• e) repeating steps c) and d) until a homogenous film of nanoparticles is obtained.

The deposition of the nanoparticles and the deposition of the bi- or polyfunctional linker molecules is repeated until a nanoparticle film is obtained which has sufficient conductivity for being used as a chemiresistor (preferably R<1 MOhm). The deposition of the nanoparticles and of the bi- or polyfunctional linker molecules may be performed by any suitable method. The nanoparticles or the bi- or polyfunctional linker molecules may be deposited by spraying or dipping with a solution of the nanoparticles or of the bi- or polyfunctional linker molecules in a suitable solvent and evaporation of the solvent or by a spin-coating technique. Usually the nanoparticles are applied in the form of a solution of ligand-stabilized nanoparticles. Binding of ligand or linker molecules is achieved via ligand-exchange reactions. In such exchange reactions, at least some of the stabilizing ligands are exchanged by the linker molecules. For example, dodecylamine ligands on the surface of Au-nanoparticles are easily exchanged by thiol functionalized linker molecules.

The chemical sensor according to the invention may be miniaturized, e.g. to be used in a sensor array in an IC device. The chemical sensor comprises at least one nanoparticle and at least two linker molecules or at least two nanoparticles and at least one linker molecule.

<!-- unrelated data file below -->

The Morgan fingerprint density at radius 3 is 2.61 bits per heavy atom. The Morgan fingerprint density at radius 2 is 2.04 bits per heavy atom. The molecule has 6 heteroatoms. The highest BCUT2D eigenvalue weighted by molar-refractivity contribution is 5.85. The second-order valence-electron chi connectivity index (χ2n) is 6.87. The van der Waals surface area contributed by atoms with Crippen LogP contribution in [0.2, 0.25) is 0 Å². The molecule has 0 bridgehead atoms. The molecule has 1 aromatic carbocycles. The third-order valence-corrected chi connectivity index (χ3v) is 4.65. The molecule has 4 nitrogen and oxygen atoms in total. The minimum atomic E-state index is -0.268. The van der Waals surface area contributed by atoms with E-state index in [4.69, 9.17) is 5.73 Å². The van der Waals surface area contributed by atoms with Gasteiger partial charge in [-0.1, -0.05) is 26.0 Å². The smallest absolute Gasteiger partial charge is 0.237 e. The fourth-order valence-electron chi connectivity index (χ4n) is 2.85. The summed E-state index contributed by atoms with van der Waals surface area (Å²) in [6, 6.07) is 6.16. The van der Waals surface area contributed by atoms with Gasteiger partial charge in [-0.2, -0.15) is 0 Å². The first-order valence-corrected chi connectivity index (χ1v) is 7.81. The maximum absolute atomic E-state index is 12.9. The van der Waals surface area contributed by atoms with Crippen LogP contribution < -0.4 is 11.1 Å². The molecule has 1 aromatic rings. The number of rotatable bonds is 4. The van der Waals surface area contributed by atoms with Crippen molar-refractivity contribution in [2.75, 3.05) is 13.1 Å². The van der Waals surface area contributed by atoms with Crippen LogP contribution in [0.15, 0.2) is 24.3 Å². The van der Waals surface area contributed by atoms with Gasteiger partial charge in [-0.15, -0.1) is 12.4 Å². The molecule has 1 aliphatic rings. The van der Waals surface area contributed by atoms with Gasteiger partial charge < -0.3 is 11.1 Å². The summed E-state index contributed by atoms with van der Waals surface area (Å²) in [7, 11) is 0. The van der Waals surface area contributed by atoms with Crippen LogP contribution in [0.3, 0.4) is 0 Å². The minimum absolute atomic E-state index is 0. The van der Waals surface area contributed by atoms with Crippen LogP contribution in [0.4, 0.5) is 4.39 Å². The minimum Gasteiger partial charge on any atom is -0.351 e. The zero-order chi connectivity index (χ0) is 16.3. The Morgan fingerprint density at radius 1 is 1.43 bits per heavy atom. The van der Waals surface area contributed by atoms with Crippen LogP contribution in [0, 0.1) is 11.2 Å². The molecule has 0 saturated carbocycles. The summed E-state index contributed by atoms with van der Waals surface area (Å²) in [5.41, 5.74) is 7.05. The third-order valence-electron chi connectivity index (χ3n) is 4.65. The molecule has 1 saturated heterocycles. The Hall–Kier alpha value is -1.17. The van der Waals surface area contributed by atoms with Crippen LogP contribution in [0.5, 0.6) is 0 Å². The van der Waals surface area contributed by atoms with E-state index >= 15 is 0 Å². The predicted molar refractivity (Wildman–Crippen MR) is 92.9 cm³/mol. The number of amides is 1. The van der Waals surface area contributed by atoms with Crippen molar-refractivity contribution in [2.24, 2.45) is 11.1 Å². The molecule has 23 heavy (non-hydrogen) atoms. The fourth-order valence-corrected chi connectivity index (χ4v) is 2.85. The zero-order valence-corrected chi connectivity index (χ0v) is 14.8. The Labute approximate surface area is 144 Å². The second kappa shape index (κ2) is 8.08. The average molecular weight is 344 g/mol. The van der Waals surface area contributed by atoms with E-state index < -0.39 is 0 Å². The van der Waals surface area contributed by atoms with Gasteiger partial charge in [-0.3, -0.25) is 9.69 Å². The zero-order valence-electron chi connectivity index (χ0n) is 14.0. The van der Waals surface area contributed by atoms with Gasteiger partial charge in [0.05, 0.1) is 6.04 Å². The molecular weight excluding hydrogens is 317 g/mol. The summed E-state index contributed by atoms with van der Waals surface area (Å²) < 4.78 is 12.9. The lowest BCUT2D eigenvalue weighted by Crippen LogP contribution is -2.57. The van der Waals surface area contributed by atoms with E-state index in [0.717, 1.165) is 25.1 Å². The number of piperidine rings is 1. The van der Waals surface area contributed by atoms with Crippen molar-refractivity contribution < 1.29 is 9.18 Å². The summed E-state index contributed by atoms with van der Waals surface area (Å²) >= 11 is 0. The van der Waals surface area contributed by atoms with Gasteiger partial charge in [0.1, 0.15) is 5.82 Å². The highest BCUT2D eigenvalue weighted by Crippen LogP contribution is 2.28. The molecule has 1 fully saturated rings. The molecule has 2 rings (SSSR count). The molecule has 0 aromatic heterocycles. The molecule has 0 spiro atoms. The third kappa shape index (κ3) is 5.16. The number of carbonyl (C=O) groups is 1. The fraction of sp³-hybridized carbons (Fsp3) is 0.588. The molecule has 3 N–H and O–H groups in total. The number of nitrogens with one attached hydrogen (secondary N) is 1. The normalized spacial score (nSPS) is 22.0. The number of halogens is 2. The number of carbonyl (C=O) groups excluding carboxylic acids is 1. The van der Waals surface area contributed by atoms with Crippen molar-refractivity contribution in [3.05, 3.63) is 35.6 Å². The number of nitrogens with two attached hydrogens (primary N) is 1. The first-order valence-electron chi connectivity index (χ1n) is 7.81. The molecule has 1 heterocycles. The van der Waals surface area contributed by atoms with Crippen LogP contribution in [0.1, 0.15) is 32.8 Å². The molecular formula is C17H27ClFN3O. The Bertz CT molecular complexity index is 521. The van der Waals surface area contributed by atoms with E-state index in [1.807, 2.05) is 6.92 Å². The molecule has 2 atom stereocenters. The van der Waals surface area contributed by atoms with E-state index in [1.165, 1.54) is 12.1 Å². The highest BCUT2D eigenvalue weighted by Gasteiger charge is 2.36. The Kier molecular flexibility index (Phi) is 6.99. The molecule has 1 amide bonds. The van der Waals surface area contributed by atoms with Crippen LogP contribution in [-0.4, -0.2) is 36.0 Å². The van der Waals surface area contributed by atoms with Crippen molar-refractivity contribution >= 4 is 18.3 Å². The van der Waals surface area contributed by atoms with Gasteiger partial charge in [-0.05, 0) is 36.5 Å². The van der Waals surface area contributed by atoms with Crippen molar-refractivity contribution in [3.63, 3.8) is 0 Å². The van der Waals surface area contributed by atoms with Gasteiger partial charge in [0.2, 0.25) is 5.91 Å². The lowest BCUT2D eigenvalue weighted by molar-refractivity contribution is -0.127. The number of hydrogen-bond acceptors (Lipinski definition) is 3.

The chemical sensor may comprise a single nanoparticle to which two linker molecules are attached. The linker molecules may then be attached e.g. to electrodes with their respective other ends.

According to another embodiment, the chemical sensor may comprise a single linker molecule which is attached to two nanoparticles.

The above-described sensor may be used for the detection of analyte molecules. A further subject of the invention therefore is a method for detecting an analyte, wherein the nanoparticle film of a chemical sensor as described above is exposed to the analyte and a change of a physical property of the nanoparticle film is measured by a detection means. The change of a physical property may be e.g. a change in conductivity, dielectric constant, reflectance, luminescence, absorbence, mass, volume, density, and/or heat capacity.